Here is the monthly review on aliquote. Times are changing fast these days, let’s keep busy and focused inasmuch as we can.^{1}
Last week I came across a nice blog, available in French and English: Literal translations. There are interesting discussion on Rust or dynamic vs. static languages.
How to blog with Emacs Org mode: Hugo has become a reliable medium for building static blog during the past few years. I tried to use an Org backend at some point, but finally I keep editing plain Markdown files, in Emacs of course. Typora was really nice, but not as powerful as Emacs in the long run. Anyway, this blog post explains everything you need to setup a blog using org-publish.
If you are a Python user interested in functional programming, go check the fnc project (not to be confised with this FNC) and see if it is worth a try. I’m still into Python’s own functools but maybe it is an interesting option.
Not really much about haskell itself, but Taylor Fausak’s take on how to design a library that checks whether two intervals overlap or not was a nice read. There are indeed 13 different ways that two intervals can relate to each other.
Did you notice that Julia’s website has been redesigned. I just learned that it is now driven by Franklin, a new static website generator. Interestingly, it integrates the Literate package, which is a simplistic package for Literate Programming where lines starting with # are treated as markdown, while all other lines are treated as julia code (much like good old Docco, Rocco & Co.).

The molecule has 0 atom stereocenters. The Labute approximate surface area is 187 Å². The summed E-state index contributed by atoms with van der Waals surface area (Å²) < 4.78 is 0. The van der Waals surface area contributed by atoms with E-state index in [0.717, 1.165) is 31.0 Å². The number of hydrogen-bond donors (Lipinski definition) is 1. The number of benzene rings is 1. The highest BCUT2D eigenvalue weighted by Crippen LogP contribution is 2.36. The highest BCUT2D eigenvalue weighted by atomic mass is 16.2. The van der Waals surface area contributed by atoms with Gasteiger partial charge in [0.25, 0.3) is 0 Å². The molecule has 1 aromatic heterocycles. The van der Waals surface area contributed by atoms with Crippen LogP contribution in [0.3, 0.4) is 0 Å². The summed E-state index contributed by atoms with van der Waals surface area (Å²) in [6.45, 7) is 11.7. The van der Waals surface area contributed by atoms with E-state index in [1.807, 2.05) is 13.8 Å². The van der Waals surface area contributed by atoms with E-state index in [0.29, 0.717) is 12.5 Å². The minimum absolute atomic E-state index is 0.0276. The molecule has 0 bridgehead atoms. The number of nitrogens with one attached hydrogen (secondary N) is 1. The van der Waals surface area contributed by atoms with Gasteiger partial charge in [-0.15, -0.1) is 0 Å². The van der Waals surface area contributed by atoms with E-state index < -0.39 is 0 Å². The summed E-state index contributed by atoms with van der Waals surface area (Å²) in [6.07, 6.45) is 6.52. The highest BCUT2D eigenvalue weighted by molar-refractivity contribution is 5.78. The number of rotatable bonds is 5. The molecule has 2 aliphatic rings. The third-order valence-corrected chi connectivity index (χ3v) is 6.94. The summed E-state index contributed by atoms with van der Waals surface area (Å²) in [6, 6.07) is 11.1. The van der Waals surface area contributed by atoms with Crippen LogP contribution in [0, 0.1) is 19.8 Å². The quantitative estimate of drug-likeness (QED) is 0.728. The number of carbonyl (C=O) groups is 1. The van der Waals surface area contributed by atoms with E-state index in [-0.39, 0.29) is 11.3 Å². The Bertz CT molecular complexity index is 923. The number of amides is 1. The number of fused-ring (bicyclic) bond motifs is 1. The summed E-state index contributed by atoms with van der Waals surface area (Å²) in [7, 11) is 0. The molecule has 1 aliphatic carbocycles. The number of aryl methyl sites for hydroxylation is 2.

Robert Smith just released a new Lisp package, Hypergeometrica, to compute Pi digits.
Hypergeometrica aims to democratize the calculation of pi to trillions of digits. As of March 2020, the software used to break world-record computations has remained closed source. This has been a 20+ year trend, and includes famous software such as y-cruncher, TachusPI, PiFast, and SuperPi.
John Baez has some nice pages on Random Permutations. As $n\to\infty$, the probability that a random permutation of an $n$-element set has $k$ fixed points approaches $\frac{1}{ek!}$. In the same limiting case, the average length of the longest cycle in a random permutation is $\lambda n$, where $\lambda\approx 0.624$.
Tom MacWright wrote a small Elm interactive dashboard for cocktail lovers. Lovely.
Don’t expect any news from COVID-19 here. ↩︎